Tags: How | Firearms | Background | Checks | Backfire

How Firearms Background Checks Backfire

Thursday, 31 May 2001 12:00 AM

Why? A juvenile record from 42 years ago that was supposed to be "sealed” nonetheless came back to deny him the right to buy a gun for his wife’s protection.

This is the story of Michael Bruce Williams of Jacobson, Minn., a veteran of 22 years of honorable active-duty military service. He was denied the right to buy a firearm even though he had had plenty of experience with firearms: in the Air Force (including a tour of duty in Vietnam), as a National Guardsman, as a policeman, and then back into the service - this time with the Navy for 14 years. In all of the above capacities, he served with honor and distinction.

He now has a daughter, born while he was in Vietnam, who today serves as a chief petty officer in the U.S. Navy.

Williams’ wife of 38 years, a long-distance bicyclist, felt vulnerable while riding to train for a 200-mile bike ride last summer. He suggested she attend self-defense courses sponsored by the local sheriff, get a "permit to carry" and carry a handgun.

When he went to buy a handgun for her for Mother's Day last year, he was denied that right because the background check required by the Brady law found a juvenile conviction. It was spotted by the Justice Department’s National Instant Criminal Background Check System (NICS).

The conviction involved a juvenile burglary charge in 1959, when Williams was 16 years old.

NewsMax.com has obtained a copy of a court order dated Sept. 12, 1960, wherein a judge in the Superior Court of Skagit County, Wash., acknowledged that the young Williams had behaved himself during the probation period. Therefore the court allowed him to plead not guilty to the crime. Further, the judge ordered that the charge "is hereby dismissed and the defendant is … released from all penalties and disabilities resulting from the filing of said charge.”

The records were supposed to be sealed and expunged. But as the 59-year-old Williams told NewsMax.com Thursday, "You can’t expunge memories.” And a sheriff had neglected to destroy or discard a card file that remained and came back to haunt Williams more than 40 years later when he went to buy a handgun for his wife’s protection.

When he protested to the feds, he got a letter last December from Monica Snyder, speaking for Timothy Munson, section chief for the NICS Program Office.

The letter stated that the document showing the Order of Dismissal in 1960 was "insufficient to authorize your ability to purchase or redeem a firearm.”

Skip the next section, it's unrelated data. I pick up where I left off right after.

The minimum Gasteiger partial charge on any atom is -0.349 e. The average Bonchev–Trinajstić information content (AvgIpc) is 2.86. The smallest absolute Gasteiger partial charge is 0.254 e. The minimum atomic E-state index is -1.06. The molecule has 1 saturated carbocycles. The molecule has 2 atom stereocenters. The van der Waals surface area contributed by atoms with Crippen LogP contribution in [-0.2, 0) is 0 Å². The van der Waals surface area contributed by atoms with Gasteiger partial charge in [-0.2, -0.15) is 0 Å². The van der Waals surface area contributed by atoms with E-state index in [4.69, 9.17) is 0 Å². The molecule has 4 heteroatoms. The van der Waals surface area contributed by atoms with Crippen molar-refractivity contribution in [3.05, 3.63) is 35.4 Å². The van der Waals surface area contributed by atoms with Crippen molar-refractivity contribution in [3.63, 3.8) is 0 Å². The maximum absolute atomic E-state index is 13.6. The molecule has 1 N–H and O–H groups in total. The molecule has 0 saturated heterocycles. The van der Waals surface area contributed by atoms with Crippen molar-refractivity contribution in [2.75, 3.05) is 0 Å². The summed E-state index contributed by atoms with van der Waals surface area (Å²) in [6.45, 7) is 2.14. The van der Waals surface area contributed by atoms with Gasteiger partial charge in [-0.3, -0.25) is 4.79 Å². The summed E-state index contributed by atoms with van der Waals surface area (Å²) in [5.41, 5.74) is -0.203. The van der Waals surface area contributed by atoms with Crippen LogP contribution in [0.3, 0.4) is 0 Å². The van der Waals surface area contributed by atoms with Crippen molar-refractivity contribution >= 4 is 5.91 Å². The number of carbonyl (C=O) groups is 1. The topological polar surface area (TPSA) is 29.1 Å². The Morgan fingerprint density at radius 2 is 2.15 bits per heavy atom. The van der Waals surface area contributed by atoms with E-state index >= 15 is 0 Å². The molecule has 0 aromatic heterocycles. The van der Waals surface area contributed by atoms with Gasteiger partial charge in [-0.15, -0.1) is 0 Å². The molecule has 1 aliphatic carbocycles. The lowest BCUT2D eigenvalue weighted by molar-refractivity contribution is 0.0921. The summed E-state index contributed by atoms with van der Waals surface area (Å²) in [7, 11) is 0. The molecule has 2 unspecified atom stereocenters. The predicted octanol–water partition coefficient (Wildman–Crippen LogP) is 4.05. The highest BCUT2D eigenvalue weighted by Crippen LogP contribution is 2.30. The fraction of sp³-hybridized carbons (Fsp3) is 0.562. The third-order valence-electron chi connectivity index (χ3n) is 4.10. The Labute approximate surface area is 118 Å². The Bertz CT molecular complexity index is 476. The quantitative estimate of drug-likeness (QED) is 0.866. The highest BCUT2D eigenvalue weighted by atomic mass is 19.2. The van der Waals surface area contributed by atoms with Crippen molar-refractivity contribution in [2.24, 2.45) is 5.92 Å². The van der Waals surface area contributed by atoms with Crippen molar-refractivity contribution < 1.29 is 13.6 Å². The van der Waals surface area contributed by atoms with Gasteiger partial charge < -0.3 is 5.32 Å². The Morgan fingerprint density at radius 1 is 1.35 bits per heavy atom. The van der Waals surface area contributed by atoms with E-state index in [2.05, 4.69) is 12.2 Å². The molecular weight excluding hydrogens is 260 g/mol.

"Therefore,” it added, "you are ineligible to purchase or possess firearms.”

Because Williams already possessed several guns, more or less as trophies from his military and police days, he moved all firearms from his residence, on the advice of his attorney.

The very fact that he was suddenly told he could not even possess firearms after having used them over the years in so many official capacities seemed bizarre. All because of a youthful error back in 1959.

"The only other blemish on my record," he told NewsMax.com, "is a ticket for going 65 mph in a 55 mph zone … while driving to the District 8 Republican convention.”

The next thing the veteran and ex-policeman did was to hire a lawyer, Gary Jones, back in his native Washington state, where the youthful crime had occurred. The attorney wrote the federal authorities arguing that the denial "does not follow the Washington State law” regarding the Certificate of Rehabilitation that had been granted his client many years ago.

Ultimately, Williams ended up having to go to his senators and congressman for help. Just within the last two weeks, he received a call from an aide to Sen. Mark Dayton, D-Minn., who told him the senator’s office had seen to it that the ancient record back in Washington state was expunged.

When Williams said he would like to see that in writing, the senate aide told him to "go ahead and buy a gun. You’re clear.”

As of this writing, he is awaiting the outcome of his latest attempted purchase.

The point is that Williams should not have had to go to the time, money and headache of having to hire a lawyer or petition the office of a United States senator to achieve his Second Amendment rights.

What if his wife had been harmed because he couldn’t get her a gun?

Does this red tape make sense for someone who carried guns in serious professional pursuits as a member of the Air Force, the Navy, the National Guard and the Montevideo, Minn., police force? The latter position was achieved after he had been certified as a police patrolman by the state of Minnesota.

This is what critics of the Brady law are talking about when they point to the "unintended consequences.”

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Why? A juvenile record from 42 years ago that was supposed to be sealed" nonetheless came back to deny him the right to buy a gun for his wife's protection. This is the story of Michael Bruce Williams of Jacobson, Minn., a veteran of 22 years of honorable active-duty...
Thursday, 31 May 2001 12:00 AM
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